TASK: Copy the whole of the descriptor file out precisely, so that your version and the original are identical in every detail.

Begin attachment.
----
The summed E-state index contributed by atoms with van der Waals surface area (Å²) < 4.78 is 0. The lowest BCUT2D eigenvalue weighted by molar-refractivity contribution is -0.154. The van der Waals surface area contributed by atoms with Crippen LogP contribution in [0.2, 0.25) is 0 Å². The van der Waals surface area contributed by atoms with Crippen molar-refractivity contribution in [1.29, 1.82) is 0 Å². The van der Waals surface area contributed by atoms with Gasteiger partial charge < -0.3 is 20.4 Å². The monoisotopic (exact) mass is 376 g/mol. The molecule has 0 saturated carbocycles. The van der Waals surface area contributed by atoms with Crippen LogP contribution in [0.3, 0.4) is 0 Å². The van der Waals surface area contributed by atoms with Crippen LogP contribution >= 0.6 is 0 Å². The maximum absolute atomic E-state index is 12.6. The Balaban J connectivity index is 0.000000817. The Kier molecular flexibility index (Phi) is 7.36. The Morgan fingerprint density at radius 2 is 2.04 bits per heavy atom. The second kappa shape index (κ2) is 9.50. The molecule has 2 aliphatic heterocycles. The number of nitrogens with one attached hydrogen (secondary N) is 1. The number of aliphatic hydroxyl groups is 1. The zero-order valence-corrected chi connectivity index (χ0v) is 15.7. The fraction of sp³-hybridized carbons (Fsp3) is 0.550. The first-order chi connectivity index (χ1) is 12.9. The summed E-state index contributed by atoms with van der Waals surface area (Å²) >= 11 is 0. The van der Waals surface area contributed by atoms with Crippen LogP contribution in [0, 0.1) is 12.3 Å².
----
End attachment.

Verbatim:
The summed E-state index contributed by atoms with van der Waals surface area (Å²) < 4.78 is 0. The lowest BCUT2D eigenvalue weighted by molar-refractivity contribution is -0.154. The van der Waals surface area contributed by atoms with Crippen LogP contribution in [0.2, 0.25) is 0 Å². The van der Waals surface area contributed by atoms with Crippen molar-refractivity contribution in [1.29, 1.82) is 0 Å². The van der Waals surface area contributed by atoms with Gasteiger partial charge < -0.3 is 20.4 Å². The monoisotopic (exact) mass is 376 g/mol. The molecule has 0 saturated carbocycles. The van der Waals surface area contributed by atoms with Crippen LogP contribution in [0.3, 0.4) is 0 Å². The van der Waals surface area contributed by atoms with Crippen LogP contribution >= 0.6 is 0 Å². The maximum absolute atomic E-state index is 12.6. The Balaban J connectivity index is 0.000000817. The Kier molecular flexibility index (Phi) is 7.36. The Morgan fingerprint density at radius 2 is 2.04 bits per heavy atom. The second kappa shape index (κ2) is 9.50. The molecule has 2 aliphatic heterocycles. The number of nitrogens with one attached hydrogen (secondary N) is 1. The number of aliphatic hydroxyl groups is 1. The zero-order valence-corrected chi connectivity index (χ0v) is 15.7. The fraction of sp³-hybridized carbons (Fsp3) is 0.550. The first-order chi connectivity index (χ1) is 12.9. The summed E-state index contributed by atoms with van der Waals surface area (Å²) >= 11 is 0. The van der Waals surface area contributed by atoms with Crippen LogP contribution in [0, 0.1) is 12.3 Å².